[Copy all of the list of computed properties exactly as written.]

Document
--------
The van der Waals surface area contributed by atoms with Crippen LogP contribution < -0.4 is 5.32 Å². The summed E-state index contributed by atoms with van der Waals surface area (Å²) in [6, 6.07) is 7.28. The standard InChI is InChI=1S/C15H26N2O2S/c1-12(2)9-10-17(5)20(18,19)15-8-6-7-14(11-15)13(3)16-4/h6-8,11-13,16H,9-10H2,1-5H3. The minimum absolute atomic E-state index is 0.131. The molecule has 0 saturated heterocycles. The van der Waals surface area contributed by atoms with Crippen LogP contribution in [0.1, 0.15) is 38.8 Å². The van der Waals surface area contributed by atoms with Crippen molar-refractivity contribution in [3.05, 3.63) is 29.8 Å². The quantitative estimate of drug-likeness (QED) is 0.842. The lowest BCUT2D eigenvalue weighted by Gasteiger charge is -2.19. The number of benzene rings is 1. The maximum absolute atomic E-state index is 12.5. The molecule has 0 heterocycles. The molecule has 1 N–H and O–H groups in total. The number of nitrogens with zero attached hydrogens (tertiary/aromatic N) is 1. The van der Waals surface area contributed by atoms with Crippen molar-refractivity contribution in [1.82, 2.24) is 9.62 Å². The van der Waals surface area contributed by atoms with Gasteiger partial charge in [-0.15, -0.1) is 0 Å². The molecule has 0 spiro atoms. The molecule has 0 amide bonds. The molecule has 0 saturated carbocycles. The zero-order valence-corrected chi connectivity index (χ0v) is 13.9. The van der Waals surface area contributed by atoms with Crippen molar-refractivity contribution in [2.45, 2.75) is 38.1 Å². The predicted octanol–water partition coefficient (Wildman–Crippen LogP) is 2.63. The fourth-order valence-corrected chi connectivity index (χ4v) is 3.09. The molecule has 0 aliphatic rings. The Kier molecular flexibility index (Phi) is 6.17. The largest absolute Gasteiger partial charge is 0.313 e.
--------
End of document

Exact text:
The van der Waals surface area contributed by atoms with Crippen LogP contribution < -0.4 is 5.32 Å². The summed E-state index contributed by atoms with van der Waals surface area (Å²) in [6, 6.07) is 7.28. The standard InChI is InChI=1S/C15H26N2O2S/c1-12(2)9-10-17(5)20(18,19)15-8-6-7-14(11-15)13(3)16-4/h6-8,11-13,16H,9-10H2,1-5H3. The minimum absolute atomic E-state index is 0.131. The molecule has 0 saturated heterocycles. The van der Waals surface area contributed by atoms with Crippen LogP contribution in [0.1, 0.15) is 38.8 Å². The van der Waals surface area contributed by atoms with Crippen molar-refractivity contribution in [3.05, 3.63) is 29.8 Å². The quantitative estimate of drug-likeness (QED) is 0.842. The lowest BCUT2D eigenvalue weighted by Gasteiger charge is -2.19. The number of benzene rings is 1. The maximum absolute atomic E-state index is 12.5. The molecule has 0 heterocycles. The molecule has 1 N–H and O–H groups in total. The number of nitrogens with zero attached hydrogens (tertiary/aromatic N) is 1. The van der Waals surface area contributed by atoms with Crippen molar-refractivity contribution in [1.82, 2.24) is 9.62 Å². The van der Waals surface area contributed by atoms with Gasteiger partial charge in [-0.15, -0.1) is 0 Å². The molecule has 0 spiro atoms. The molecule has 0 amide bonds. The molecule has 0 saturated carbocycles. The zero-order valence-corrected chi connectivity index (χ0v) is 13.9. The van der Waals surface area contributed by atoms with Crippen molar-refractivity contribution in [2.45, 2.75) is 38.1 Å². The predicted octanol–water partition coefficient (Wildman–Crippen LogP) is 2.63. The fourth-order valence-corrected chi connectivity index (χ4v) is 3.09. The molecule has 0 aliphatic rings. The Kier molecular flexibility index (Phi) is 6.17. The largest absolute Gasteiger partial charge is 0.313 e.